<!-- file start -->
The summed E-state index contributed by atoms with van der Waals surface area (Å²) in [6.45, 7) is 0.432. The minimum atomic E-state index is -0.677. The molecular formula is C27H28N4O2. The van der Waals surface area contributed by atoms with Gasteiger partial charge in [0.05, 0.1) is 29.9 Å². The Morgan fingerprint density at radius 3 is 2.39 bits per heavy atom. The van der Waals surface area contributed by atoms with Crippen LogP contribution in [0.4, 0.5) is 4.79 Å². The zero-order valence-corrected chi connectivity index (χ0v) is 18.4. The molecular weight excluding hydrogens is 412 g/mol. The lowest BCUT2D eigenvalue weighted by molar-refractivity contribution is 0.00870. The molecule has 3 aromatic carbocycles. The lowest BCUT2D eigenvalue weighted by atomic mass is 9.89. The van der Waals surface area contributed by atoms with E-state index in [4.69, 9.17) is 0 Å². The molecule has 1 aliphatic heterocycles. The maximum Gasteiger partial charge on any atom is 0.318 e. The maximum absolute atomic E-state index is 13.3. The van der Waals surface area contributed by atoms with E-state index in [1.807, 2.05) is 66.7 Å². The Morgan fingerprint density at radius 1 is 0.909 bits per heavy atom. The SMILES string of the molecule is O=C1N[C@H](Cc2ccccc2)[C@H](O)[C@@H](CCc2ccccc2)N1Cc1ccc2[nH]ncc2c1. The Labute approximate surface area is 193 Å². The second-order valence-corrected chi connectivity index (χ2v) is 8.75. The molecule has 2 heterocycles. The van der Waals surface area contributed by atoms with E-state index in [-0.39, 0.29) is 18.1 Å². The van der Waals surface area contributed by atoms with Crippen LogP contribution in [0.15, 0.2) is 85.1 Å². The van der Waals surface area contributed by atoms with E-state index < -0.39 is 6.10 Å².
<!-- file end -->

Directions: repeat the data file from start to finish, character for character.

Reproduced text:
The summed E-state index contributed by atoms with van der Waals surface area (Å²) in [6.45, 7) is 0.432. The minimum atomic E-state index is -0.677. The molecular formula is C27H28N4O2. The van der Waals surface area contributed by atoms with Gasteiger partial charge in [0.05, 0.1) is 29.9 Å². The Morgan fingerprint density at radius 3 is 2.39 bits per heavy atom. The van der Waals surface area contributed by atoms with Crippen LogP contribution in [0.4, 0.5) is 4.79 Å². The zero-order valence-corrected chi connectivity index (χ0v) is 18.4. The molecular weight excluding hydrogens is 412 g/mol. The lowest BCUT2D eigenvalue weighted by molar-refractivity contribution is 0.00870. The molecule has 3 aromatic carbocycles. The lowest BCUT2D eigenvalue weighted by atomic mass is 9.89. The van der Waals surface area contributed by atoms with E-state index in [4.69, 9.17) is 0 Å². The molecule has 1 aliphatic heterocycles. The maximum Gasteiger partial charge on any atom is 0.318 e. The maximum absolute atomic E-state index is 13.3. The van der Waals surface area contributed by atoms with E-state index in [1.807, 2.05) is 66.7 Å². The Morgan fingerprint density at radius 1 is 0.909 bits per heavy atom. The SMILES string of the molecule is O=C1N[C@H](Cc2ccccc2)[C@H](O)[C@@H](CCc2ccccc2)N1Cc1ccc2[nH]ncc2c1. The Labute approximate surface area is 193 Å². The second-order valence-corrected chi connectivity index (χ2v) is 8.75. The molecule has 2 heterocycles. The van der Waals surface area contributed by atoms with E-state index in [-0.39, 0.29) is 18.1 Å². The van der Waals surface area contributed by atoms with Crippen LogP contribution in [0.15, 0.2) is 85.1 Å². The van der Waals surface area contributed by atoms with E-state index < -0.39 is 6.10 Å².